Monday, May 23, 2016

Summer Reading

Today is the last day of school in our town. If it hasn’t arrived in your area, it will be here soon. If you haven’t already packed the days ahead with non-school fun, it’s a good time to think about summer reading.

How about your children? Is the thought of release from school studies their eagerly awaited opportunity to read to their heart’s content, or have they slammed the last book shut with a sigh of relief and look forward to not glancing at a page of print for the next three months? Do you, like the libraries, have to offer incentives of special treats and prizes to entice your children not to neglect their books? Either way, we are wondering how we here at Living Books Library can help you make the occupation of reading a bigger part of your children’s lives.

What are your reading plans this summer? Do you need suggestions for books, suggestions for implementing enjoyable reading time, advice for interesting your children in reading at all? What are your hesitancies, fears or apprehensions—basically, what prevents you from having avid readers in your home?

Write and let us know. I plan to list summer reading lists for various ages and tastes all summer. What kinds of books do you need to know about? In addition, I will attempt to thoughtfully answer any concerns you face with reading in your family.

And, what about you, Mom? Now is your time to explore and indulge in books yourself. How can we help you make a plan, spend time in the best books? Again, we will gladly answer your questions for your own reading dilemmas.

We do have one ulterior motive beyond the ultimate one of building a reading culture, and that is feedback. We would be delighted to hear your children’s reaction to the books they read, positive or negative, enthusiastic or apathetic, endorsement or denunciation. We would also like to hear from parents about their successes and failures, attempts and challenges.

The stretch of summer seems long, but we all know the days fly by swiftly. Let’s seize the season and enjoy the sun and savor travels with new friends to new places—many of them in books.

For the joy of reading,

Liz

19 comments:

  1. I'm glad you asked about reading dilemmas--I've been brooding over one this weekend. My almost 7 year old is a struggling, reluctant reader (despite having parents who read, being read to every day, and living in a house stuffed with books). He has responded well to the Dan Frontier and Jim Forest books, but I'm not sure where to go with him after that. There don't seem to be a lot of outdoorsy/action boy easy readers. Everyone always suggests Magic Treehouse, but surely there must be something better than that. If you have any suggestions or a nice book list handy, I'd be overjoyed! Thank you!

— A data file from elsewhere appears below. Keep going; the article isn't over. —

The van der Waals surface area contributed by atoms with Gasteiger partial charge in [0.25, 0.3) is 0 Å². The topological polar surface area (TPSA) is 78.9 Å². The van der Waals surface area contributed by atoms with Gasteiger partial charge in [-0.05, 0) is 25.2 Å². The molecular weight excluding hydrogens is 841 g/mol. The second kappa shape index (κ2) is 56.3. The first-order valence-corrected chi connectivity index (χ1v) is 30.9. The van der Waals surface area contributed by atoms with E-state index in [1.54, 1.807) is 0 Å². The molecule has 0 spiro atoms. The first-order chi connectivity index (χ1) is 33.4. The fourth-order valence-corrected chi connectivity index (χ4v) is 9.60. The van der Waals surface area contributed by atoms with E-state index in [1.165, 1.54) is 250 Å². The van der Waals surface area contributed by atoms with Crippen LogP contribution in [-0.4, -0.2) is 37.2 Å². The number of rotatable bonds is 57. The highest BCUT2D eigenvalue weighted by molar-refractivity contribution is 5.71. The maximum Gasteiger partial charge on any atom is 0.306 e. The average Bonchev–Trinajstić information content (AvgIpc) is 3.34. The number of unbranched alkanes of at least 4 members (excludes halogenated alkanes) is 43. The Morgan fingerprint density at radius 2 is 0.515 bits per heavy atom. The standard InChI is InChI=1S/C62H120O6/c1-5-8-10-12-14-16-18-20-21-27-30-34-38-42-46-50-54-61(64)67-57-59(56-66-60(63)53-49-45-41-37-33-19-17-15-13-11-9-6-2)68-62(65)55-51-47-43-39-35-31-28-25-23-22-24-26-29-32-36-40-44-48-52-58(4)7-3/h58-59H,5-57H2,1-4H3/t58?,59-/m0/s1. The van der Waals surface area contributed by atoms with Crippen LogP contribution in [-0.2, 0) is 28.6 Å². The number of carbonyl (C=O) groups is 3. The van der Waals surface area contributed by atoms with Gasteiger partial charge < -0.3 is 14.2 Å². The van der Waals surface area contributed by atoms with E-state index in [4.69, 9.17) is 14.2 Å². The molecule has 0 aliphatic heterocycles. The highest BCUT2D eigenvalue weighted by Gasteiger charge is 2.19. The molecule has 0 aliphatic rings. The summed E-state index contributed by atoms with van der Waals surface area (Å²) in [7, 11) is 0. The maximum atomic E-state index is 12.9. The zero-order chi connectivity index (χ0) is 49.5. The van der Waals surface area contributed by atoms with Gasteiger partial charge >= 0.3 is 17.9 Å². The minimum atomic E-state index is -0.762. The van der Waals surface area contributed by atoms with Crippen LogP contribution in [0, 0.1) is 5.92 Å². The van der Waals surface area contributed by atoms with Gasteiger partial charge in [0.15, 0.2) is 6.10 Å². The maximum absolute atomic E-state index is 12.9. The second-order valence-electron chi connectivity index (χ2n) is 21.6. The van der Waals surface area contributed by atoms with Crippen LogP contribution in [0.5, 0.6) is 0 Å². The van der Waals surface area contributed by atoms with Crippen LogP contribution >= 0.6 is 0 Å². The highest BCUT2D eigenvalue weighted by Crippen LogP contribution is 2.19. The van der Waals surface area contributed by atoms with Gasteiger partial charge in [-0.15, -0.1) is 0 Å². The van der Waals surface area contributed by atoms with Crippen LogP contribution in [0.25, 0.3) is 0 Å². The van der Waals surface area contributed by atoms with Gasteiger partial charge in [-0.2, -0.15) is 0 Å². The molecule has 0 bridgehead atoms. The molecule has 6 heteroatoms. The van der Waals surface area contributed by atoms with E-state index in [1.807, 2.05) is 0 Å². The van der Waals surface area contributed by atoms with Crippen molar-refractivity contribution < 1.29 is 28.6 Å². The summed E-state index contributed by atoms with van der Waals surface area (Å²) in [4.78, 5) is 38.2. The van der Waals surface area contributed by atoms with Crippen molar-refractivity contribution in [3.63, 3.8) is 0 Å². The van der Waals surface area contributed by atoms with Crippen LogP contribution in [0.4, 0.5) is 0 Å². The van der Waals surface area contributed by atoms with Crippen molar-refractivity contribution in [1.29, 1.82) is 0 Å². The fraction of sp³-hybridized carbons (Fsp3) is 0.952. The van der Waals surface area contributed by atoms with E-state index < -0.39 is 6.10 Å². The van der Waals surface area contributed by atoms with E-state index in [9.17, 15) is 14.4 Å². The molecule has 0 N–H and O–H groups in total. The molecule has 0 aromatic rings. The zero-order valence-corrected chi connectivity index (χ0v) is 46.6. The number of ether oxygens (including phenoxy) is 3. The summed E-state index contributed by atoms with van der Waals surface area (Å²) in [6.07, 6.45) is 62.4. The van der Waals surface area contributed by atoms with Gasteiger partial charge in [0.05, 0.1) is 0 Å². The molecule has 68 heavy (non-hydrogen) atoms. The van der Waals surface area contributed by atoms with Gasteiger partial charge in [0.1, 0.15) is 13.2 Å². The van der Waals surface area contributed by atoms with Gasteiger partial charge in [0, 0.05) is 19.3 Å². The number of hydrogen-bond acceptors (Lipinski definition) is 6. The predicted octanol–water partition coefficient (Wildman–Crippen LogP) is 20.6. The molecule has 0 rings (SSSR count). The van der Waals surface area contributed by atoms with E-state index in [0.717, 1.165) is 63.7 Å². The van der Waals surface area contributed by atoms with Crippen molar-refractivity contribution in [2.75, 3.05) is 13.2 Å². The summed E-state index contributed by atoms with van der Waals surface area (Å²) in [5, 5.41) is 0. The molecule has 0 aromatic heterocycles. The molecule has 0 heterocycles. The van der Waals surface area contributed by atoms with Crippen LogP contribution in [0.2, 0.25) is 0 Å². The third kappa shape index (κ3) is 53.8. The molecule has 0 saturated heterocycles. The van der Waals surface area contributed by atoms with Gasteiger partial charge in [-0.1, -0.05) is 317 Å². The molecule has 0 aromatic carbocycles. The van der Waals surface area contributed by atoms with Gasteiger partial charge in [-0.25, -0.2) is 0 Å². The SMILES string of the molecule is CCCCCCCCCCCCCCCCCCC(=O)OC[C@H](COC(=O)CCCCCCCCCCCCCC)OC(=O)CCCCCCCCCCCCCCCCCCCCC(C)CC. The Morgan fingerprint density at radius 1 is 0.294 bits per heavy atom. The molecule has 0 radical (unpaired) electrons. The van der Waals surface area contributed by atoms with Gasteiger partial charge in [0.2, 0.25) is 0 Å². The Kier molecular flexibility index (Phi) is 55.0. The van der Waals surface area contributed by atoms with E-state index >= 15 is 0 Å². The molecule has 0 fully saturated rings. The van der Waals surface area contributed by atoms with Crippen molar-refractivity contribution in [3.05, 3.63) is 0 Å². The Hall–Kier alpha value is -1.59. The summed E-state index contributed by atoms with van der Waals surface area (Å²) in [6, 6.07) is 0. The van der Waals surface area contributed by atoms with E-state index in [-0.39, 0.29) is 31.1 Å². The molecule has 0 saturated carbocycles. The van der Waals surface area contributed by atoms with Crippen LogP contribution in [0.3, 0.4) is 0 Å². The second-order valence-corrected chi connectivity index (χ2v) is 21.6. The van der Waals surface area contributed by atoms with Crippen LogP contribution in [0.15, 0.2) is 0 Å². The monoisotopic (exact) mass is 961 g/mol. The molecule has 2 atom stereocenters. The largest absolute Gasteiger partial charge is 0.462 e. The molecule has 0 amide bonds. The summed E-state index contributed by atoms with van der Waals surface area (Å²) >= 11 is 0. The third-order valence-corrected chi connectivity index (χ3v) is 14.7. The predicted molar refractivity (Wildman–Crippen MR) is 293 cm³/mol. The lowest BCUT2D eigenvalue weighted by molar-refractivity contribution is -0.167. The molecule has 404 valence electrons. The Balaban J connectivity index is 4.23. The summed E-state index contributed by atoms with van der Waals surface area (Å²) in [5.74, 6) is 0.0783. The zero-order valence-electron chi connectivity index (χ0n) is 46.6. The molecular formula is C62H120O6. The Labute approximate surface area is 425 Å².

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    1. Ivy Mae,

      I would like to devote an entire post to answer you fully, but have you tried Clyde Robert Bulla's books? I have an old blog all about him and his help for reluctant readers. Also, the other advice is not to fret or force him in any way--but, more on that next week.

      Liz

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    2. What about the Hank the Dog series?

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  2. These are lovely and good questions you ask, Liz! :) I've been exploring this list I saw on FB and some of these seem neat. I do check out books and hand them to my daughter to look through, which she likes me to do. We got done a bit earlier with our main learning due to our remodel/move and she has been reading alot. But I would love, like Ivy Mae, ideas for struggling readers! Also maybe favorite audio books for car trips etc? I've been making myself take a few minutes and read to my little ones and our favorite is a new one I just found used...Read Aloud Rhymes For the Very Young selected by Jack Prelutsky. They all LOVE it...darling illustrations also! :) My olders ones listen in...my hubby is continuing Ralph Moody at night and we have a plan for Wind in the Willows together this summer. I also want to read a Marchette? Chute title recommended to me about the Globe? I believe as I'm taking a trip to England soon with the children. Did I ever tell you that? My DREAM trip!?? With my mother and sister? Which happen to fall in the same summer we decided to remodel and move?! LOL! :) Anyway...I'll stop blathering. I can't wait to listen to the new DE podcast today as I'm working at the remodel. So exciting! :) Bless you! Amy